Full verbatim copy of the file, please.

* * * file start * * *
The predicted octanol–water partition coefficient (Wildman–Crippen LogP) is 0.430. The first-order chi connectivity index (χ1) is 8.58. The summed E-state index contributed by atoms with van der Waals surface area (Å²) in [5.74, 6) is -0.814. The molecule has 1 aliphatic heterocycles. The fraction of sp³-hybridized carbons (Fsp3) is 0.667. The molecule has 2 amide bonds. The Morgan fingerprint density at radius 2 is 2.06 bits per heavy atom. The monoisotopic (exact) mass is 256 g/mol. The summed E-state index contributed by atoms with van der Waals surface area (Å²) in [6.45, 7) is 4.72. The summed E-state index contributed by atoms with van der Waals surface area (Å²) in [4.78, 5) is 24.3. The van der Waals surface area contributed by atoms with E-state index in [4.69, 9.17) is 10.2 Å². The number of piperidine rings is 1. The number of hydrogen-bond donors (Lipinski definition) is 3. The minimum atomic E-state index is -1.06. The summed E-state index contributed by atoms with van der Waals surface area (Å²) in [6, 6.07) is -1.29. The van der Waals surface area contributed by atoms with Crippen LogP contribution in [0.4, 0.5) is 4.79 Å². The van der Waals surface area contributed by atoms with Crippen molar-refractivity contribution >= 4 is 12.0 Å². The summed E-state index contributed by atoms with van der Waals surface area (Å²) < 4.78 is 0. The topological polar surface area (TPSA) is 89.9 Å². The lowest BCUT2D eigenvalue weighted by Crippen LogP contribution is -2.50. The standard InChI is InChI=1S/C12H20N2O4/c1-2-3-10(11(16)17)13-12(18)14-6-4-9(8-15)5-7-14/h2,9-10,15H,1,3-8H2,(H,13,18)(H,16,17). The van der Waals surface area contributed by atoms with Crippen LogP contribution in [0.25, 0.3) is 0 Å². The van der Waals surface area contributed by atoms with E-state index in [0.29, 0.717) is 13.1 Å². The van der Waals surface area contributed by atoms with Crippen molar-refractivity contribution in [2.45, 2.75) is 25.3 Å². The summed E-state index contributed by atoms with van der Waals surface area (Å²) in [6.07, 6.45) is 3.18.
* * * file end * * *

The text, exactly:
The predicted octanol–water partition coefficient (Wildman–Crippen LogP) is 0.430. The first-order chi connectivity index (χ1) is 8.58. The summed E-state index contributed by atoms with van der Waals surface area (Å²) in [5.74, 6) is -0.814. The molecule has 1 aliphatic heterocycles. The fraction of sp³-hybridized carbons (Fsp3) is 0.667. The molecule has 2 amide bonds. The Morgan fingerprint density at radius 2 is 2.06 bits per heavy atom. The monoisotopic (exact) mass is 256 g/mol. The summed E-state index contributed by atoms with van der Waals surface area (Å²) in [6.45, 7) is 4.72. The summed E-state index contributed by atoms with van der Waals surface area (Å²) in [4.78, 5) is 24.3. The van der Waals surface area contributed by atoms with E-state index in [4.69, 9.17) is 10.2 Å². The number of piperidine rings is 1. The number of hydrogen-bond donors (Lipinski definition) is 3. The minimum atomic E-state index is -1.06. The summed E-state index contributed by atoms with van der Waals surface area (Å²) in [6, 6.07) is -1.29. The van der Waals surface area contributed by atoms with Crippen LogP contribution in [0.4, 0.5) is 4.79 Å². The van der Waals surface area contributed by atoms with Crippen molar-refractivity contribution >= 4 is 12.0 Å². The summed E-state index contributed by atoms with van der Waals surface area (Å²) < 4.78 is 0. The topological polar surface area (TPSA) is 89.9 Å². The lowest BCUT2D eigenvalue weighted by Crippen LogP contribution is -2.50. The standard InChI is InChI=1S/C12H20N2O4/c1-2-3-10(11(16)17)13-12(18)14-6-4-9(8-15)5-7-14/h2,9-10,15H,1,3-8H2,(H,13,18)(H,16,17). The van der Waals surface area contributed by atoms with Crippen LogP contribution in [0.25, 0.3) is 0 Å². The van der Waals surface area contributed by atoms with E-state index in [0.29, 0.717) is 13.1 Å². The van der Waals surface area contributed by atoms with Crippen molar-refractivity contribution in [2.45, 2.75) is 25.3 Å². The summed E-state index contributed by atoms with van der Waals surface area (Å²) in [6.07, 6.45) is 3.18.